The Lions' final pick of the 2008 NFL Draft generated the most publicity of any selection on day two. Why? Well, Detroit drafted Army safety/linebacker Caleb Campbell. The fact that he went to Army is why he has received so much attention from the media as a new policy will allow him to play in the NFL. Normally, a player from Army would have to serve before eventually coming back to possibly play in the NFL. Thanks to the new policy, though, Campbell can play immediately and doesn't have to go over to Iraq as long as he is on a team. He still will be in the Army, but will serve the United States at home.
With so much attention focused on the off the field stories involving Campbell, his talent has really been overlooked. Campbell was primarily a safety at Army, but on the Lions it is expected that he will play linebacker. It will take some bulking up to get the size required to be a linebacker, but that isn't a huge concern at this point. The transition to linebacker won't be easy, but I'm sure Campbell won't have a lot of problems.
Here are some positives and negatives of Campbell's game:
Strengths: Has good range and can cover the deep half of the field when stays disciplined. Physical, has excellent upper body strength and can reroute receivers. While didn't intercept a pass last year, has big hands, catches the ball well and has shown big-play ability in coverage in the past. Takes adequate pursuit angles and is a sideline-to-sideline run defender. Has excellent size and can line up in the box. Wraps up upon contact and is a reliable open field tackler that flashes the ability to deliver the big hit and forced three fumbles last year Plays with a good motor and can cover kicks. Has excellent experience, vocal and helps get teammates lined up right.
Weaknesses: Takes too long to change directions and is going to have problems matching up with slot receivers in man coverage. Stiff in the hips, faster than quick so struggles to recover when gets caught in a trail position and is going to have problems turning and running with receivers. Lacks ideal awareness in zone coverage, too quick to jump crossing routes and can let receivers get behind him when asked to cover the deep half of the field. Tall enough to compete for jump balls but doesn't have long arms and isn't a great leaper. Doesn't use hands well enough and can take too long to shed blocks when reached by an offensive lineman. Doesn't protect legs and struggles to get over cut blocks. Sustained a season-ending knee injury in 2006, appeared hesitant at times last year and durability is a concern.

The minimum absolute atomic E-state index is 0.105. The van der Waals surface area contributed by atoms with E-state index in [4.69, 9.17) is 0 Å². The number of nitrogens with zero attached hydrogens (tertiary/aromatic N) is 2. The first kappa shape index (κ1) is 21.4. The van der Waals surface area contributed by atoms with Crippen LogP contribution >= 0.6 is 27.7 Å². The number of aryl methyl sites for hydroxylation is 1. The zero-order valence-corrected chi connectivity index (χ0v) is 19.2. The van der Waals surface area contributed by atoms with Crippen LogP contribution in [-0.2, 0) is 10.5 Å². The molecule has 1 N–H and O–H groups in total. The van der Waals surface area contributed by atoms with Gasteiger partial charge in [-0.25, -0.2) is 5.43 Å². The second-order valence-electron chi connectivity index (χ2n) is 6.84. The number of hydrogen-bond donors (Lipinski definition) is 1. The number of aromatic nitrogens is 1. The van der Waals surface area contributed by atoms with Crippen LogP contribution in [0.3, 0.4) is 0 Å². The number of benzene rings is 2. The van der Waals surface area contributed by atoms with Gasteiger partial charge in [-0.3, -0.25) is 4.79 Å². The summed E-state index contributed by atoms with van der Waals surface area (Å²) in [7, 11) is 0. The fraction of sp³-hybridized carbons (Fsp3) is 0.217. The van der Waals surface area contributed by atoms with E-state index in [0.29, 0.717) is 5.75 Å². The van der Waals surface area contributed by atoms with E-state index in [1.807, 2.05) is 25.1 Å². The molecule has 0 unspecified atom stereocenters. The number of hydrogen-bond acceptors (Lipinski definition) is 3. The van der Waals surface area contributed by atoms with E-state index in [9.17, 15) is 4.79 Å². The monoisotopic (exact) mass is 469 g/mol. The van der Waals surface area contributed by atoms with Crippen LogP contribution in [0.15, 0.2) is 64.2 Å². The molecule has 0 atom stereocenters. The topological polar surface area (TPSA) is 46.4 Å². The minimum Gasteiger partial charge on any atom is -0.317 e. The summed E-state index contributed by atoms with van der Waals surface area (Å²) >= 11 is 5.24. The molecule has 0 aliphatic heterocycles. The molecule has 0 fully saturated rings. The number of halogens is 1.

POSITIVES: Nice-sized, physical safety best defending the run. Quickly diagnoses the action, takes good angles to the play and explosive at point. Displays a straight-line burst of speed and wraps up tackling.
NEGATIVES: Slow moving in reverse, struggles transitioning to run with the opponent in coverage and not quick changing direction. Possesses marginal ball skills.
Outstanding size and bulk...A reliable tackler who can deliver the big hit...Physical and aggressive...Does an excellent job against the run...Has good instincts...Very strong...Versatile...A hard worker...Team leader with elite intangibles...Productive.
Average athleticism...Lacks fluid hips to transition...Poor change of direction..Does not play as fast as he times..Might be a bit of a 'tweener...Range is limited and he struggles to match up in coverage..May have some health and durability concerns.
Interview with Campbell:
For right now, this is great PR for the Lions. They drafted someone from the Army that is a great guy and has football skills as well. With the new Army policy, Campbell is the first football player to be able to make it in the NFL right after college, and the media is eating it up. Although all of that is great, the Lions could suffer from bad PR should Campbell get cut. He does have a chance to make the team, but with a good amount of depth already at the linebacker position, I think it'll be tough for him to avoid getting cut. I hope for his and the Lions' sake that Campbell does make the team, but it'll definitely be one of the storylines to watch toward the end of training camp.